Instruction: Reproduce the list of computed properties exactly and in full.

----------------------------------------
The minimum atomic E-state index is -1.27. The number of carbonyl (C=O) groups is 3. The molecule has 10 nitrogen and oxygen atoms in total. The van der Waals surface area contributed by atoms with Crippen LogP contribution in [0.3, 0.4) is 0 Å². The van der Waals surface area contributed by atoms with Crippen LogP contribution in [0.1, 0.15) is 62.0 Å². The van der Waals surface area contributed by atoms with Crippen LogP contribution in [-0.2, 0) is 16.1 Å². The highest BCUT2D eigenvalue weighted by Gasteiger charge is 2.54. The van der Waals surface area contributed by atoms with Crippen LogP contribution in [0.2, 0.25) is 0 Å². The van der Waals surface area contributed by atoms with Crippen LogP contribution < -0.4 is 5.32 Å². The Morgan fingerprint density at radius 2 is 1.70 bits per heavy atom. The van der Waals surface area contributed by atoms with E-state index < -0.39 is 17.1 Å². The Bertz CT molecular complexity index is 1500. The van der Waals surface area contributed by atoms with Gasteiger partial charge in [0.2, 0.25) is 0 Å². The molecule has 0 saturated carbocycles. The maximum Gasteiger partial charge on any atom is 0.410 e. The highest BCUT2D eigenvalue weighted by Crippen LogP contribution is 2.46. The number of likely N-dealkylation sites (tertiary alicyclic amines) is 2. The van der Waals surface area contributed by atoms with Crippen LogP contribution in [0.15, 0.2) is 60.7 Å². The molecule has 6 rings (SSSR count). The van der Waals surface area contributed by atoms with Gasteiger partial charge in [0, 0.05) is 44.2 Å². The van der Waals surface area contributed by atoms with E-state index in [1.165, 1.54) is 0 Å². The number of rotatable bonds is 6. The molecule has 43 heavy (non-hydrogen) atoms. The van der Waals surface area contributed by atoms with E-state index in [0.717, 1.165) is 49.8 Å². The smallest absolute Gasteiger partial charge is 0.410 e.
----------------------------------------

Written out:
The minimum atomic E-state index is -1.27. The number of carbonyl (C=O) groups is 3. The molecule has 10 nitrogen and oxygen atoms in total. The van der Waals surface area contributed by atoms with Crippen LogP contribution in [0.3, 0.4) is 0 Å². The van der Waals surface area contributed by atoms with Crippen LogP contribution in [0.1, 0.15) is 62.0 Å². The van der Waals surface area contributed by atoms with Crippen LogP contribution in [-0.2, 0) is 16.1 Å². The highest BCUT2D eigenvalue weighted by Gasteiger charge is 2.54. The van der Waals surface area contributed by atoms with Crippen LogP contribution in [0.2, 0.25) is 0 Å². The van der Waals surface area contributed by atoms with Crippen LogP contribution < -0.4 is 5.32 Å². The Morgan fingerprint density at radius 2 is 1.70 bits per heavy atom. The van der Waals surface area contributed by atoms with E-state index < -0.39 is 17.1 Å². The Bertz CT molecular complexity index is 1500. The van der Waals surface area contributed by atoms with Gasteiger partial charge in [0.2, 0.25) is 0 Å². The molecule has 0 saturated carbocycles. The maximum Gasteiger partial charge on any atom is 0.410 e. The highest BCUT2D eigenvalue weighted by Crippen LogP contribution is 2.46. The number of likely N-dealkylation sites (tertiary alicyclic amines) is 2. The van der Waals surface area contributed by atoms with Crippen LogP contribution in [0.15, 0.2) is 60.7 Å². The molecule has 6 rings (SSSR count). The van der Waals surface area contributed by atoms with Gasteiger partial charge in [0, 0.05) is 44.2 Å². The van der Waals surface area contributed by atoms with E-state index in [1.165, 1.54) is 0 Å². The number of rotatable bonds is 6. The molecule has 43 heavy (non-hydrogen) atoms. The van der Waals surface area contributed by atoms with E-state index in [0.717, 1.165) is 49.8 Å². The smallest absolute Gasteiger partial charge is 0.410 e.